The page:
One year ago, Skylum announced that it was going to bring new AI tools to its popular Mac and PC photography tool Luminar, leveraging machine learning to automate the process of professional-class photo editing. Today, the company has doubled down on AI for its latest major release, Luminar 4, which adds contextually aware tools capable of automatically bringing out detail, completely replacing skies, and rapidly fixing faces in images.
While there are numerous photo editing tools — including some with AI — already in the marketplace, Skylum has distinguished Luminar by targeting “prosumer” and professional users with higher quality results. For instance, a new “AI Structure” tool superficially might sound like the “sharpen” tools found in Photoshop and Lightroom, but it actually uses machine learning for content-aware results, isolating and enhancing only the specific areas of photos that are “important.” The tool looks for people, clouds, water, and buildings, then intelligently tweaks their sharpness in ways that are appropriate to their context rather than jarringly different.
Another tool, AI Sky Replacement, is less subtle. It scans images, uses machine learning to find all of the sky — including small areas hidden in architectural nooks — then changes both the sky and lighting simultaneously. An image that starts out with blue skies might shift, naturally, to yellow or pink lighting, with accurate pixel-level shifts even when foliage and other fine details are impacted by the swap. The key is that AI makes the changing process as simple as a click on multiple included sky presets; users can also use their own sky photos instead.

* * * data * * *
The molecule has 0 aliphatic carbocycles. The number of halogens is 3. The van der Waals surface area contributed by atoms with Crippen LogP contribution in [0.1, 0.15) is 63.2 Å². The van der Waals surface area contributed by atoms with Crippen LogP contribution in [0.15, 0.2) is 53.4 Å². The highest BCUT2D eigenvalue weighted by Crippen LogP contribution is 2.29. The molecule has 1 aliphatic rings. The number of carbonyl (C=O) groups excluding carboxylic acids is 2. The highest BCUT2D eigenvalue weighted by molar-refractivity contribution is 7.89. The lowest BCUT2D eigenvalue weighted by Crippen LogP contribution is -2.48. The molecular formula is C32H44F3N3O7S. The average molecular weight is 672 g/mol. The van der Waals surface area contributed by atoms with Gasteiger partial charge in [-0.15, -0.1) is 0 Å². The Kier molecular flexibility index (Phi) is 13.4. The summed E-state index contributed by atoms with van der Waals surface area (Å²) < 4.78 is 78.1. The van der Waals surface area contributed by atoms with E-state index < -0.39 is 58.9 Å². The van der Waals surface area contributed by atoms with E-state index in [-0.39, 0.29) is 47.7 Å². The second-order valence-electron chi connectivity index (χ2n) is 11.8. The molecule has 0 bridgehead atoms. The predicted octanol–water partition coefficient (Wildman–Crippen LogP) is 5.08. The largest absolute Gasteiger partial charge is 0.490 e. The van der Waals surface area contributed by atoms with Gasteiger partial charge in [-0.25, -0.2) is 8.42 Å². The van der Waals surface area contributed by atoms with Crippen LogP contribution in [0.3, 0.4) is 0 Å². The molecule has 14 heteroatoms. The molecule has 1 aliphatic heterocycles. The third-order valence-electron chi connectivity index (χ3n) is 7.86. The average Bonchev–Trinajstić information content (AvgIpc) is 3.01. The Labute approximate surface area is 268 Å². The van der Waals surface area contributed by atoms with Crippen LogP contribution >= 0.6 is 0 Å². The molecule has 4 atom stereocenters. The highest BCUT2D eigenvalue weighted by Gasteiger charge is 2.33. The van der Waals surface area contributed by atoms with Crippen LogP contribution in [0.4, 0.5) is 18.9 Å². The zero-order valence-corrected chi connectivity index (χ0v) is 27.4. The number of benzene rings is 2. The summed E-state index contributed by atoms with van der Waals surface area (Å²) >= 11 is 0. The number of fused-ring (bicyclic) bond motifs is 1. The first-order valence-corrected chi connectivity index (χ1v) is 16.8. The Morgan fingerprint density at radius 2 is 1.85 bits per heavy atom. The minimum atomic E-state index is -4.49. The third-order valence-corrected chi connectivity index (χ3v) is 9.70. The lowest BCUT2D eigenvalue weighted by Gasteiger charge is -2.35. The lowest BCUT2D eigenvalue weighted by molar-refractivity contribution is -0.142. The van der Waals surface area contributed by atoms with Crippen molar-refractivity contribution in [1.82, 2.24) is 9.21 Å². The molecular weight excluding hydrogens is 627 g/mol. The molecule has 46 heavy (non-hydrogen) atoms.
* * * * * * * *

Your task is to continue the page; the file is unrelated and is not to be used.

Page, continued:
Luminar 4 also introduces an AI Skin Enhancer, trained with machine learning to apply a large collection of professional-grade skin fixes in one click. Unlike consumer tools that merely blur the face, the AI Skin Enhancer preserves detail on the pore level, also keeping the skin’s original texture and hairs, while removing “defects” such as blemishes and uneven color tones. The feature works on images shot in harsh outdoor lighting and studio lighting, with adjustable strength, across multiple skin types and ages of subjects.
These features are in addition to tools previously found in Luminar, and there are other improvements, such as a broad-based Portrait Enhancer that can ID a face and apply eight different effects — eyebrow improvement, face slimming, eye enlargement, dark circle removal, and facial lighting among them — with a single panel, improving images in a minute or less. These tools notably work without the need for specific selection of people or objects; Luminar 4 just finds the subject and lets you focus on selecting individual parameters. It’s now also capable of applying selective edits to Lightroom, Photoshop, and Apple Photos images while they’re in the process of being viewed or edited in those programs.
Luminar 4 is available today for $89 for both Mac (10.12 or higher) and Windows (7 or higher) users. Skylum is offering upgrades from prior versions of Luminar for $74; each version includes a two-computer license.
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